Roughly 20% of homes rely on septic tanks for the disposal and treatment of solid waste and wastewater. These are homes located primarily in sparsely populated rural regions without access to city sewer systems. When properly maintained and installed, septic tanks offer an effective means of wastewater treatment, benefiting the environment, public health, and your finances. Prospective homeowners often wonder about the uncertainties surrounding life with a septic tank. This article will detail the workings of a septic tank, the necessary maintenance, and essential considerations for homebuyers buying a property with a septic system.

How Does a Septic Tank Actually Work?

In homes with a septic tank, solid waste and wastewater is transferred out of the home through a pipe and deposited into an underground septic tank. Once waste reaches the septic tank, floatable materials like oil and grease stay on top, solids settle on the bottom, and a middle layer of wastewater (commonly known as effluent) exits the septic tank and travels into a drain field in the yard where it’s slowly released into the homeowners soil.

Do Septic Tanks Impact Water Quality?

With regular maintenance, properly designed and installed septic tanks successfully treat wastewater without contaminating drinking water and the local environment. Without regular maintenance, septic systems contribute to problems like groundwater contamination, surface water contamination, phosphorus pollution, and excessive discharge of nitrogen into coastal waters.

Does a Septic Tank Need To Be Serviced Frequently?

Septic tanks need regular maintenance to maintain optimal performance and prevent septic system failure. The U.S. Environmental Protection Agency (EPA) recommends a septic tank inspection every three to five years. During a septic tank inspection, a professional will usually look at the top and bottom layers of the septic tank, which can indicate if the septic tank needs to be pumped. Having your septic tank pumped is part of maintaining your system. The septic tank inspection will also check for leaks.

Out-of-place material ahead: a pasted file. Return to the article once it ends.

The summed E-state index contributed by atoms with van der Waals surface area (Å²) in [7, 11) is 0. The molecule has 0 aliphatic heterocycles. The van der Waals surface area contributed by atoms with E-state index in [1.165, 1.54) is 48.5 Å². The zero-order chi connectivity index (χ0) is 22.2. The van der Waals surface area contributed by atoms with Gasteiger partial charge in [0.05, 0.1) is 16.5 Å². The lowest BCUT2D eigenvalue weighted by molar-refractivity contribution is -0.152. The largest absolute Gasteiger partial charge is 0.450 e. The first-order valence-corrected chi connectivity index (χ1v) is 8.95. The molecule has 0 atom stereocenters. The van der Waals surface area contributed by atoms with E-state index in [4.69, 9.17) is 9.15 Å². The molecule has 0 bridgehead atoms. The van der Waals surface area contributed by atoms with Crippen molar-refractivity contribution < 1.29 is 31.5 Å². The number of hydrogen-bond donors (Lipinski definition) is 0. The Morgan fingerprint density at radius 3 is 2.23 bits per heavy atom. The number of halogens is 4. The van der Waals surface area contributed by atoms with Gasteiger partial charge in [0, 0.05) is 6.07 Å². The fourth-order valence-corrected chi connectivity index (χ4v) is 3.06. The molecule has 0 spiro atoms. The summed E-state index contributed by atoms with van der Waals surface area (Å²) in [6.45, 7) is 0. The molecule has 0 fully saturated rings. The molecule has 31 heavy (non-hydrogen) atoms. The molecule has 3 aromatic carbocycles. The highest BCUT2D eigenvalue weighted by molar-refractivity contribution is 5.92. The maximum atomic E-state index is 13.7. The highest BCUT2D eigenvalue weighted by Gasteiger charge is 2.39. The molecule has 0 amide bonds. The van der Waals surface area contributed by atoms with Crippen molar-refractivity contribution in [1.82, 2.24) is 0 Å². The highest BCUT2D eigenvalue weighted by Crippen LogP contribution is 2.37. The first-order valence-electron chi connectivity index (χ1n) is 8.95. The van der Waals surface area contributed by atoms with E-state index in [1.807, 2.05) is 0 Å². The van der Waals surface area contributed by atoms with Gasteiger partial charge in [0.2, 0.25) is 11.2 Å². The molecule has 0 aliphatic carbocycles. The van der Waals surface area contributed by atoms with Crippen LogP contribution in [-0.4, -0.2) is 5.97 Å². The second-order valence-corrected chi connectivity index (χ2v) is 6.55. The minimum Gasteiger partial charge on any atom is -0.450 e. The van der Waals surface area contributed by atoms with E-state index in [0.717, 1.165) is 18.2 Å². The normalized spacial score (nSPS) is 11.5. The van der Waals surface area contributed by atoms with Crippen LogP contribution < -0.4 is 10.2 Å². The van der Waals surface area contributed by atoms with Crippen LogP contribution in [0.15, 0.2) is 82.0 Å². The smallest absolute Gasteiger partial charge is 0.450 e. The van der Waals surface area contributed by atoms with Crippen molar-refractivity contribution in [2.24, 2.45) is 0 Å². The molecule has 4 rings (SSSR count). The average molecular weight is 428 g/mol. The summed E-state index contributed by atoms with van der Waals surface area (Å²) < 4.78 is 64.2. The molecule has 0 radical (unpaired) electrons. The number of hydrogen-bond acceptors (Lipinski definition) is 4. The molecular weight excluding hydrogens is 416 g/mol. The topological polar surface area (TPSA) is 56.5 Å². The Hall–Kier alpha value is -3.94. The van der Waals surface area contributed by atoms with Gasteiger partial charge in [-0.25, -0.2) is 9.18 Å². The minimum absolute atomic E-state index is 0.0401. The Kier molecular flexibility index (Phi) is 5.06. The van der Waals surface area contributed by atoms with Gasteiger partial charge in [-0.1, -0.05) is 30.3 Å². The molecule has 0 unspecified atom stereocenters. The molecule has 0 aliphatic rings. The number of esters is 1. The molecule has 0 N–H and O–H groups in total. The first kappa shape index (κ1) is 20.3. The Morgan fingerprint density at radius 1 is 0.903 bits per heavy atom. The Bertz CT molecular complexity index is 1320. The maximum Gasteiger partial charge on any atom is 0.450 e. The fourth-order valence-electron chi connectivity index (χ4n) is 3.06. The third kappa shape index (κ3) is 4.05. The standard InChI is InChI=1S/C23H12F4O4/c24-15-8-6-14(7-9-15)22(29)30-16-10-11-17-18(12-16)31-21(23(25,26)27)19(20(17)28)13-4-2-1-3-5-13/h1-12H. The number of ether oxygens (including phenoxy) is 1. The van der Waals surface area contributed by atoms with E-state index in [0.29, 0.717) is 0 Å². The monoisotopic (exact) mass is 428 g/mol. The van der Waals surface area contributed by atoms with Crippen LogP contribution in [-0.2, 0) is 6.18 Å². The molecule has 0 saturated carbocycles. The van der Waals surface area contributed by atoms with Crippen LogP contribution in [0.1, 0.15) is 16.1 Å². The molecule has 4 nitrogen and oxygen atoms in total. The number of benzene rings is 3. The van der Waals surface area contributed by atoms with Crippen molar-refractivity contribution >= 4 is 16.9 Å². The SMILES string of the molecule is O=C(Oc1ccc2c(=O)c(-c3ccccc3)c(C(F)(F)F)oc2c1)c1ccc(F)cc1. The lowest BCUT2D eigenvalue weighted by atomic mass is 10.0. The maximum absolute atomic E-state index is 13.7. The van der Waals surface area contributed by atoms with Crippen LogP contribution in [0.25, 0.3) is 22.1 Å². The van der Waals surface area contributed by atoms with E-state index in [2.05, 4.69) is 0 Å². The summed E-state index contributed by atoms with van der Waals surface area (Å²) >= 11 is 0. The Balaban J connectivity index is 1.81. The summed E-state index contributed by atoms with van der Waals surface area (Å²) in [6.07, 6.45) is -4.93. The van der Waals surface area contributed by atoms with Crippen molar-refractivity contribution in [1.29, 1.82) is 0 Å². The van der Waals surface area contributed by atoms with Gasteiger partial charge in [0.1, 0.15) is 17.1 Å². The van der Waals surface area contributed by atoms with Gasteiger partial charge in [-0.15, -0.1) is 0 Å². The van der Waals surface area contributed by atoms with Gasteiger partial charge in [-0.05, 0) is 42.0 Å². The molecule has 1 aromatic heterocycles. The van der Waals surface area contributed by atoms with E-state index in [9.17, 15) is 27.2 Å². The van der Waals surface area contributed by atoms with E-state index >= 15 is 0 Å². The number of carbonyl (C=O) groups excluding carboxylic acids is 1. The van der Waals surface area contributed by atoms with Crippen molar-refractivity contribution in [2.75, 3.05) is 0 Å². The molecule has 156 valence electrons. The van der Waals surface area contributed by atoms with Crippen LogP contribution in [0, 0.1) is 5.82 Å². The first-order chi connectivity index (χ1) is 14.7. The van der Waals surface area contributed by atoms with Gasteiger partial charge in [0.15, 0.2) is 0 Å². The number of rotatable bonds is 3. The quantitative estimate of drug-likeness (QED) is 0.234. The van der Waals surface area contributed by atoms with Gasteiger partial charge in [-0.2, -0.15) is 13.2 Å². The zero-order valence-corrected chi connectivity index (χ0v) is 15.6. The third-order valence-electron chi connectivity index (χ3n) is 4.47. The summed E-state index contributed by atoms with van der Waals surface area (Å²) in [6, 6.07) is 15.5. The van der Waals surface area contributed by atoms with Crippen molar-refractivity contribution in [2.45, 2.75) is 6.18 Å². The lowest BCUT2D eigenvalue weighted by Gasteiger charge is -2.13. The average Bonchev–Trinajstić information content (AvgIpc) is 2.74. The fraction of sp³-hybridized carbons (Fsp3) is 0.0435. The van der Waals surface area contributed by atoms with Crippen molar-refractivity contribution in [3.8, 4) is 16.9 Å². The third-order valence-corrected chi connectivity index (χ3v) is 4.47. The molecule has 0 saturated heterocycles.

The septic tank will also need to be pumped with a similar frequency (about every three to five years), though the amount of time you go between pumping the septic tank will depend on the septic tank size and the amount of solids and wastewater your household generates. Larger households will require more frequent pumping. It’s a good idea to keep notes after your septic tank inspection to have an idea of when the septic tank should be pumped.

To keep a septic tank in good condition, aside from regular maintenance, you’ll also want to seek professional help if you notice any of the following signs, which indicate a potential septic tank problem or system failure:

  • A strong, sewage-like odor around your property
  • Wastewater backup in your home’s drain lines
  • Water accumulation around your septic system or in the basement
  • Muddy soil surrounding the area where your septic system is held
  • Greener grass above the septic tank, which may indicate that water is collecting below

Homeowners with septic systems need to comply with local regulations. To find a local professional to service your septic system, two great resources recommended by the Environmental Protection Agency (EPA) are National Onsite Wastewater Recycling Association and the National Association of Wastewater Technicians. Home buyers can also reach out to their realtor for a recommendation.

When Buying a Home With a Septic Tank

As a homebuyer, don’t immediately be scared off from purchasing a new home because it has a septic tank. Research how to care for a septic tank to make sure it’s something you can handle. It’s a good idea to ask current homeowners about maintenance costs of their system. And if you’re considering buying a house with a septic tank, it’s crucial to get the septic tank inspected. As a realtor with over two decades of experience helping homebuyers, I recommend a septic inspection. Most local governments will require a septic inspection when a property is sold. The inspection will make sure the system is in good condition and capable of handling the amount of wastewater you or your family is likely to generate.